Replenishing supply may benefit everyone in the drought-stricken Golden State.
California’s aquifers are shrinking as more growers pump groundwater to keep crops alive. But that fertile farmland may also provide the means for replenishing groundwater to benefit everyone in the drought-stricken state.
UC Davis researchers are encouraged by early results from tests to see if intentionally flooding farmland in winter can replenish aquifers without harming crops or drinking water.
“On-farm flooding looks very promising,” said Professor Helen Dahlke with the Department of Land, Air and Water Resources. “We’re pleasantly surprised by how quickly water tables responded to on-farm flooding without damage to crops.”
Toby O’Geen, a UC Cooperative Extension specialist with the Department of Land, Air and Water Resources, evaluated all of California’s farmland for its potential to bank groundwater. He determined about 3.6 million acres of farmland have good recharge potential because they could likely accommodate deep percolation with little risk of crop damage or groundwater contamination from salt and nitrates in the soil.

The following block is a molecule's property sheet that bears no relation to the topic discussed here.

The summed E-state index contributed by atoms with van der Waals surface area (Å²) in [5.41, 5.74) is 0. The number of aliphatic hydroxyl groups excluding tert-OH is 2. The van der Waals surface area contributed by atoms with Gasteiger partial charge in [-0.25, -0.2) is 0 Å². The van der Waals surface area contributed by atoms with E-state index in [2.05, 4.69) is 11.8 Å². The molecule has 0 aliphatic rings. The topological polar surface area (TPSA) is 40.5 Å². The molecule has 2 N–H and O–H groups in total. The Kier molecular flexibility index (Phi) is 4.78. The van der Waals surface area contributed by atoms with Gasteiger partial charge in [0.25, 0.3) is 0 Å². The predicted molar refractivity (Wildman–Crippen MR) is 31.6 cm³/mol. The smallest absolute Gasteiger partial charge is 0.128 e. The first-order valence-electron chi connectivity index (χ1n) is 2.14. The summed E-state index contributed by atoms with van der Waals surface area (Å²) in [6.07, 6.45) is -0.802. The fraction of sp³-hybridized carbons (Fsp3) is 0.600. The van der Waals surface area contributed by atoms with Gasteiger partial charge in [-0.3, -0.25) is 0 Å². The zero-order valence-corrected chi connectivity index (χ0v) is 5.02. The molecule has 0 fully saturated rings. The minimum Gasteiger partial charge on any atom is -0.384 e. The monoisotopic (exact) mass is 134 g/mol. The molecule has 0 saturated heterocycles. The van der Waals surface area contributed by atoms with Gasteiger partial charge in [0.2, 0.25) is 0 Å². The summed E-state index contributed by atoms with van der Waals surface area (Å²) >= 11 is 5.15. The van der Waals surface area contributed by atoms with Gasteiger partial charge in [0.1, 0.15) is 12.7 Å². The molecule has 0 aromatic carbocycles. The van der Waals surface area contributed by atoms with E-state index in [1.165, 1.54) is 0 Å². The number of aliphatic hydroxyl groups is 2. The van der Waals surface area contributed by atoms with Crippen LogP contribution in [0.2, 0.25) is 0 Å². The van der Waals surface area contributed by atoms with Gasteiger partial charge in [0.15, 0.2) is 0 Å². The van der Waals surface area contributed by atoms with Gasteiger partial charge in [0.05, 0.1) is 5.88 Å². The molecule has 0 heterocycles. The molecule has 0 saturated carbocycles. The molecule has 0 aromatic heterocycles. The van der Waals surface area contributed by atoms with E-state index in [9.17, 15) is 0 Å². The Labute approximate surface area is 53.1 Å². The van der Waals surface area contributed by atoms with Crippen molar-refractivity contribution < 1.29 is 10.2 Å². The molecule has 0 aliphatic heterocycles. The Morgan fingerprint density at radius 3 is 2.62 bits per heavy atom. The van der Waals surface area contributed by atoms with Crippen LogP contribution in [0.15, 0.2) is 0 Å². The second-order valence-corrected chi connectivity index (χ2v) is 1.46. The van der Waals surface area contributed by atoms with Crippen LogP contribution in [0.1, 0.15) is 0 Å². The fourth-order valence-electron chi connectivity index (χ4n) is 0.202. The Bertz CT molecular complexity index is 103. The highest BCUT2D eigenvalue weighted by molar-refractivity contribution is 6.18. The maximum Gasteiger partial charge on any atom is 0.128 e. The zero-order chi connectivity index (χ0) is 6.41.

O’Geen, Dahlke, and their team are working with alfalfa growers in Siskiyou County and will test flooding on almonds in the Central Valley this winter, looking at plant physiology, infiltration rates, water quality, and costs. They are building on previous groundwater-banking research in the Kings River Basin where 75 percent of diverted floodwater percolated to aquifers.
“We flooded pistachios, alfalfa hay, and wine grapes,” said Don Cameron, manager of Terranova Ranch along the Kings River in Fresno County. “Our wine grapes were under water for five months, which raised a few eyebrows, but they did fine. Diverting floodwater to farms can recharge groundwater and reduce the risk of downstream flooding. It’s a good situation all around.”
This winter, Dahlke and professors Ken Shackel and Astrid Volder with the Department of Plant Sciences will flood portions of three Central Valley almond orchards and monitor how flooding affects tree physiology, root health, and water quality.
In spring 2015, the team applied 140 acre-feet of water to alfalfa at Bryan-Morris Ranch in Siskiyou County, more than double the irrigation the field normally gets in a year.
“It was amazing to see how well the land absorbed the water and how quickly the water table rose,” said Jim Morris, Bryan-Morris Ranch manager. “That’s good news for farming and the environment.”